By Dick Thompson
From staff reports
— U.S. health care costs are the highest in the world and growing at an unsustainable rate. March 4’s Time magazine offers 37 pages that describe why our costs are excessive and what can be done to lower them.
Local health care providers, particularly hospitals and personal physicians, are among our most respected assets and institutions. We need them when we’re most vulnerable. The Joplin area medical communities did heroic work in the wake of the May 22, 2011, tornado, providing many millions of dollars’ worth of uncompensated care to the community.
The bad and the ugly
Sadly, there are big down sides to the way these favored institutions ordinarily function, and we rank below other developed nations in medical outcomes, according to our own National Research Council and Institute of Medicine.
Our health care costs increase far faster than inflation, and are now nearly 18 percent of gross domestic product. Federal health initiatives, including Medicare, Medicaid, Veterans Administration, the Department of Defense military health system (including Tricare), are largely taxpayer-supported. Costs of these systems contribute directly to our national debt.
We pay far too much for our health care and, on average, get mediocre results. Why?
There’s decreasing local competition among health care providers. Costs to patients are rigged by both government and large providers. Major hospital systems use “list price books” — called “the chargemaster” — for services to customers who aren’t insured, cannot understand what they’re being overcharged for and have little ability to negotiate.
Medicare seems the only national insurer with enough clout to determine actual costs of services and materials to providers, and to negotiate payment based on costs. That’s good — it saves taxpayer money. Medicare provides more health care bang for the buck than any other organization, public or private.
“Not-for-profit” health care systems often make far more money than it costs to provide their services. Nationally, some small percentage of this “profit” is used to provide free community medical care. You can look up your own not-for-profit hospital’s revenue, expenses and spending for free at www.guidestar.org.
For-profit health care insurance companies, long the whipping boys for exorbitant costs and poor care, are becoming victims of the health care providers they pay on our behalf. Drug companies are insulated from price competition by Congress in Medicare Part D. Small “family doc” practices are increasingly unviable financially.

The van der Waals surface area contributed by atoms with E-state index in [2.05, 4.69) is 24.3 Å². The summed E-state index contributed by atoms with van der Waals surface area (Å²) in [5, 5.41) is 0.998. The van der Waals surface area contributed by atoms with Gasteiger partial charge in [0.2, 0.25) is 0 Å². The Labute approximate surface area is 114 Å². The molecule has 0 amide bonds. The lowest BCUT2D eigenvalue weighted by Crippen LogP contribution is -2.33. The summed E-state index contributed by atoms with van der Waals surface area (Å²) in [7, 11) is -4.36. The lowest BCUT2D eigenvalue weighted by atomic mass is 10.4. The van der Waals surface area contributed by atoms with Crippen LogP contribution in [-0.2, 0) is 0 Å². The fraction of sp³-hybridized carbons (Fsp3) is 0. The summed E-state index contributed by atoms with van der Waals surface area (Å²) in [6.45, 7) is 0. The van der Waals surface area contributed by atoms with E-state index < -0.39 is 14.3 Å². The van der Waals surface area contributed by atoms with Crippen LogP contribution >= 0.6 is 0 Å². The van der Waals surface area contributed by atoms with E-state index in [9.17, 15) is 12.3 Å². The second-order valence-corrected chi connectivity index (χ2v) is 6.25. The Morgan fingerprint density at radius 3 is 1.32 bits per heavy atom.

“Obamacare” provides more health care coverage to vastly more citizens and more customers to private insurance companies, but it does little to reduce the cost of products and services.
We overuse medical services and products that we can’t price and don’t pay for directly from our own pockets.
Congress is firmly in the grip of well-funded special interest groups. Nonetheless, some solutions seem at least tenable, if we demand them from our political representatives.
We should think about health care cost reduction with a question: “What sort of society do we want to create and live in?”
• Follow Christ’s many exhortations to uplift and protect the least among us, or
• Believe in “free markets” and deficit reduction, or
• Think government has a duty to rein in monopolies and “chargemaster” excesses, or
• Believe each of us should pay graduated out-of-pocket payment for health care, or
• Think local “family docs” should be paid well and made financially viable, then:
You have strong reason to push your legislative representatives to attain your goals.
There seems no good reason we cannot have the world’s best, most cost-effective health care. To get it, we’ll have to become knowledgeable, make decisions, take action and stay engaged over the long haul. That’s a tall order. It’s much easier to be told what to do by our religious, political, media and organizational leaders.
We should strive for equitable distribution of health care costs and services to all citizens. Help fix this massive problem.
Dick Thompson, formerly of Joplin, now lives in Pittsburg, Kan.